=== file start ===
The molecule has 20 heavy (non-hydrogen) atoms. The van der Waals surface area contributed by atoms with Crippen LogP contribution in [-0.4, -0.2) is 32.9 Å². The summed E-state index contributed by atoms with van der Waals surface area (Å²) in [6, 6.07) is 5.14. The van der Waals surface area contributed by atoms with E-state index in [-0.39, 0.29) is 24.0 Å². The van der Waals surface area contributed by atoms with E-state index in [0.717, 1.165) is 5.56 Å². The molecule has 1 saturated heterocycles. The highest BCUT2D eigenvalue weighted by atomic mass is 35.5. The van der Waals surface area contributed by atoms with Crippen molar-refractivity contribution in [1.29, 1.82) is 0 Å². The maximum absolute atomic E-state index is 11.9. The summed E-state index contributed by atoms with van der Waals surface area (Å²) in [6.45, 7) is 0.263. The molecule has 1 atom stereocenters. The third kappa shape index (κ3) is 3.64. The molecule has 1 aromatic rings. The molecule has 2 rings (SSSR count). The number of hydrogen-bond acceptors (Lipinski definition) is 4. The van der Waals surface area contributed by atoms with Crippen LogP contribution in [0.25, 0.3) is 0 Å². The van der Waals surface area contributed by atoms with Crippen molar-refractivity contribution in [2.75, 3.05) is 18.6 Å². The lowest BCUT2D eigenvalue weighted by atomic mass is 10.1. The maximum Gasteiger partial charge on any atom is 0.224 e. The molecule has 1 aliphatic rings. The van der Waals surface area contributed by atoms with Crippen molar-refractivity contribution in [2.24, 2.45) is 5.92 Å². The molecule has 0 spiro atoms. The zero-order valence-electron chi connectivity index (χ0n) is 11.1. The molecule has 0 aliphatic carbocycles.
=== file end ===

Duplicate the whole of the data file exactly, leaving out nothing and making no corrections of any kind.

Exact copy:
The molecule has 20 heavy (non-hydrogen) atoms. The van der Waals surface area contributed by atoms with Crippen LogP contribution in [-0.4, -0.2) is 32.9 Å². The summed E-state index contributed by atoms with van der Waals surface area (Å²) in [6, 6.07) is 5.14. The van der Waals surface area contributed by atoms with E-state index in [-0.39, 0.29) is 24.0 Å². The van der Waals surface area contributed by atoms with E-state index in [0.717, 1.165) is 5.56 Å². The molecule has 1 saturated heterocycles. The highest BCUT2D eigenvalue weighted by atomic mass is 35.5. The van der Waals surface area contributed by atoms with Crippen molar-refractivity contribution in [1.29, 1.82) is 0 Å². The maximum absolute atomic E-state index is 11.9. The summed E-state index contributed by atoms with van der Waals surface area (Å²) in [6.45, 7) is 0.263. The molecule has 1 atom stereocenters. The third kappa shape index (κ3) is 3.64. The molecule has 1 aromatic rings. The molecule has 2 rings (SSSR count). The number of hydrogen-bond acceptors (Lipinski definition) is 4. The van der Waals surface area contributed by atoms with Crippen LogP contribution in [0.25, 0.3) is 0 Å². The van der Waals surface area contributed by atoms with Crippen molar-refractivity contribution in [2.75, 3.05) is 18.6 Å². The lowest BCUT2D eigenvalue weighted by atomic mass is 10.1. The maximum Gasteiger partial charge on any atom is 0.224 e. The molecule has 1 aliphatic rings. The van der Waals surface area contributed by atoms with Crippen molar-refractivity contribution in [2.24, 2.45) is 5.92 Å². The molecule has 0 spiro atoms. The zero-order valence-electron chi connectivity index (χ0n) is 11.1. The molecule has 0 aliphatic carbocycles.